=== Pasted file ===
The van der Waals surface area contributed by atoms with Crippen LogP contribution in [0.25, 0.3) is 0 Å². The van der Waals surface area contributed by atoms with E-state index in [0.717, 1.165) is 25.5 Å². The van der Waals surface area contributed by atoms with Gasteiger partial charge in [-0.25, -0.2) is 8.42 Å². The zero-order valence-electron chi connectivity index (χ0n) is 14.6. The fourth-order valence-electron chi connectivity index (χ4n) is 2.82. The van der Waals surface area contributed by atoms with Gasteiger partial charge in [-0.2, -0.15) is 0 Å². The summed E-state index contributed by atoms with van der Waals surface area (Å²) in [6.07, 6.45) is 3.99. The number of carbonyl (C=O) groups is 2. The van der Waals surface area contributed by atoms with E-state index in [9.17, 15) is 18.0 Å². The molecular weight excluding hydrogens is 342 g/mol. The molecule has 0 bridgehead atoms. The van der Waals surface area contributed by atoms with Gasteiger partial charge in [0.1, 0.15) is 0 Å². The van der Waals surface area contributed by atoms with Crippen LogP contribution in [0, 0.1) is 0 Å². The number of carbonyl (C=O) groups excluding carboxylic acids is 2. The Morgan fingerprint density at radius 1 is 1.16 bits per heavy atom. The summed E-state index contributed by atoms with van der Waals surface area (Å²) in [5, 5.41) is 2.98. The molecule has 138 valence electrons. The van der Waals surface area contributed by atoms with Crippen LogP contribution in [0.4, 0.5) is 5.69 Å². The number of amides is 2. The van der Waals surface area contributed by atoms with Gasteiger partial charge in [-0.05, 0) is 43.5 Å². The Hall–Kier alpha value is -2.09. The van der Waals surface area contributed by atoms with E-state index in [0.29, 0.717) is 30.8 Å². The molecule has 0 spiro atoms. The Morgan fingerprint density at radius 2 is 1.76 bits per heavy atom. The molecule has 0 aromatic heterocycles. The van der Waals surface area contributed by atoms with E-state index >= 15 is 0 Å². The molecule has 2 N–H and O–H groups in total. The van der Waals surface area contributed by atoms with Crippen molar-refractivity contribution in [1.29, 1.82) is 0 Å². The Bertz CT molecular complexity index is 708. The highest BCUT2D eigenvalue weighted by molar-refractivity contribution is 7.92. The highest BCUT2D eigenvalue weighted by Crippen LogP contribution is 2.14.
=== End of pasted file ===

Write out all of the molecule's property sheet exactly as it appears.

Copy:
The van der Waals surface area contributed by atoms with Crippen LogP contribution in [0.25, 0.3) is 0 Å². The van der Waals surface area contributed by atoms with E-state index in [0.717, 1.165) is 25.5 Å². The van der Waals surface area contributed by atoms with Gasteiger partial charge in [-0.25, -0.2) is 8.42 Å². The zero-order valence-electron chi connectivity index (χ0n) is 14.6. The fourth-order valence-electron chi connectivity index (χ4n) is 2.82. The van der Waals surface area contributed by atoms with Gasteiger partial charge in [-0.2, -0.15) is 0 Å². The summed E-state index contributed by atoms with van der Waals surface area (Å²) in [6.07, 6.45) is 3.99. The number of carbonyl (C=O) groups is 2. The van der Waals surface area contributed by atoms with E-state index in [9.17, 15) is 18.0 Å². The molecular weight excluding hydrogens is 342 g/mol. The molecule has 0 bridgehead atoms. The van der Waals surface area contributed by atoms with Gasteiger partial charge in [0.1, 0.15) is 0 Å². The van der Waals surface area contributed by atoms with Crippen LogP contribution in [0, 0.1) is 0 Å². The number of carbonyl (C=O) groups excluding carboxylic acids is 2. The Morgan fingerprint density at radius 1 is 1.16 bits per heavy atom. The summed E-state index contributed by atoms with van der Waals surface area (Å²) in [5, 5.41) is 2.98. The molecule has 138 valence electrons. The van der Waals surface area contributed by atoms with Crippen LogP contribution in [0.4, 0.5) is 5.69 Å². The number of amides is 2. The van der Waals surface area contributed by atoms with Gasteiger partial charge in [-0.05, 0) is 43.5 Å². The Hall–Kier alpha value is -2.09. The van der Waals surface area contributed by atoms with E-state index in [0.29, 0.717) is 30.8 Å². The molecule has 0 spiro atoms. The Morgan fingerprint density at radius 2 is 1.76 bits per heavy atom. The molecule has 0 aromatic heterocycles. The van der Waals surface area contributed by atoms with E-state index >= 15 is 0 Å². The molecule has 2 N–H and O–H groups in total. The van der Waals surface area contributed by atoms with Crippen molar-refractivity contribution in [1.29, 1.82) is 0 Å². The Bertz CT molecular complexity index is 708. The highest BCUT2D eigenvalue weighted by molar-refractivity contribution is 7.92. The highest BCUT2D eigenvalue weighted by Crippen LogP contribution is 2.14.